BOTH the Jaguar and Daimler ranges are extended for 1967, while all existing models continue in production. To the Jaguar line-up is added the model 420 which has a Mark 2 “S” body with all-independent suspension, a new frontal styling reminiscent of the Mark 10, and a two-carburetter 245 b.h.p. version of the 4.2-litre 6-cylinder X.K. engine. The Jaguar Mark 10 is renamed the 420G, having a new radiator grille, different wheel trim, full-length chromium mouldings and “repeater” turn-indicators on the wings.
A new Daimler model, the Sovereign, has the same specification as the Jaguar 420 but has the traditional fluted grille. This happens to be the first time that Jaguar have gone in for “badge-swapping,” only a short time after the merger with B.M.C. The Sovereign fills a gap between the 2½-litre V8 and the 4½-litre Majestic.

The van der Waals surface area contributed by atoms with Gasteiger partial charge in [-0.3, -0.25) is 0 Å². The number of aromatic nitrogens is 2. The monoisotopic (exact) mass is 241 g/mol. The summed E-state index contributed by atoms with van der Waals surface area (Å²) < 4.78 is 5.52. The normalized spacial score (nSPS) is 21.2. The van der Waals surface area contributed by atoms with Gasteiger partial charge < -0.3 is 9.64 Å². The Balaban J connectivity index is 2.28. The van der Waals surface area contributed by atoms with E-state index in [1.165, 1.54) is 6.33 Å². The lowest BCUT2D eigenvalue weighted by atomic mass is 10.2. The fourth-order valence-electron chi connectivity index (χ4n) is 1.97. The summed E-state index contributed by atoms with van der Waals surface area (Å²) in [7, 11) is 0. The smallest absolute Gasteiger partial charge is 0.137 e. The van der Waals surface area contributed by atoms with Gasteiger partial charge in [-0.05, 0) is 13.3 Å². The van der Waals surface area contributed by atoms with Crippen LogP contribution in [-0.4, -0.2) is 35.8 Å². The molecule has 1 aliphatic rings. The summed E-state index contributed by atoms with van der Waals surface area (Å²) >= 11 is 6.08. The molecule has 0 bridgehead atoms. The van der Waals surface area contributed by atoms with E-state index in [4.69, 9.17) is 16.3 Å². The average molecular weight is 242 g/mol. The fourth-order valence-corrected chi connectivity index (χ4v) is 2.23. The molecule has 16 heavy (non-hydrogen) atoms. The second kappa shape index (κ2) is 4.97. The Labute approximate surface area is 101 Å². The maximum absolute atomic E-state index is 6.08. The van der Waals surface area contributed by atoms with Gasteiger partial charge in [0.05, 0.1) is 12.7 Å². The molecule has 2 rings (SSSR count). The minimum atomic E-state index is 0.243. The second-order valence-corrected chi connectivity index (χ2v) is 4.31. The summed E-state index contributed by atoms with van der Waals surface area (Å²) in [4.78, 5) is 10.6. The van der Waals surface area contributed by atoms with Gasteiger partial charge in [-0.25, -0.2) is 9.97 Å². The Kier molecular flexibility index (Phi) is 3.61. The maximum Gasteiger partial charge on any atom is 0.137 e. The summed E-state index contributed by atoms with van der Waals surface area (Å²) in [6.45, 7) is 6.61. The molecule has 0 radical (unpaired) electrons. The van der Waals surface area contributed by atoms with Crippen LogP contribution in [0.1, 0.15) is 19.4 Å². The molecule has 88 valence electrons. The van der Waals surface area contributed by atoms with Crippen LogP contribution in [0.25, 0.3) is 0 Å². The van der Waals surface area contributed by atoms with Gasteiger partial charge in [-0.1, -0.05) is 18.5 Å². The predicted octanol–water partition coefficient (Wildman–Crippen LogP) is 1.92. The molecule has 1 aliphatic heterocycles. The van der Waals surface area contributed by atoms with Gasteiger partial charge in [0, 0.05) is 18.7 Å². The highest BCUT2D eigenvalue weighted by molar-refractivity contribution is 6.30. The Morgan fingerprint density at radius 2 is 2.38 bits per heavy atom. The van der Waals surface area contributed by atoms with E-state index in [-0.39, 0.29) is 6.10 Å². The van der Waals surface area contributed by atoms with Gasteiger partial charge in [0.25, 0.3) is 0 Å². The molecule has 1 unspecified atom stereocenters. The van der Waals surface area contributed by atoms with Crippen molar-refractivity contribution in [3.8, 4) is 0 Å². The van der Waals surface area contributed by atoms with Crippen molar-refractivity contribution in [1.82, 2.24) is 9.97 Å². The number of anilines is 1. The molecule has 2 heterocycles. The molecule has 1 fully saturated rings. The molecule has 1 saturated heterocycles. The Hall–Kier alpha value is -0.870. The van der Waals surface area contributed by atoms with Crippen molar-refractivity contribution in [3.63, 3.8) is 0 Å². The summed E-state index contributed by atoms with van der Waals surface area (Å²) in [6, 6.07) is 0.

Both the Jaguar 420 and the Daimler Sovereign have a new version of the overhead camshaft engine, equipped with two (instead of three) S.U. HD8 carburetters. A maximum of 245 b.h.p. is developed, and maximum torque is 282 lb. ft. Both have four-headlamp systems, alternators, and interior refinement running to punched leather upholstery. The Daintier, costing £2,120 including tax, has Varamatie power steering, overdrive on the 4-speed gearbox, and a heated rear window. The Jaguar 420, costing £1,930, has a 4-speed gearbox as standard equipment. It is claimed to do 121 m.p.h. and reach 100 m.p.h. in 25.4 seconds.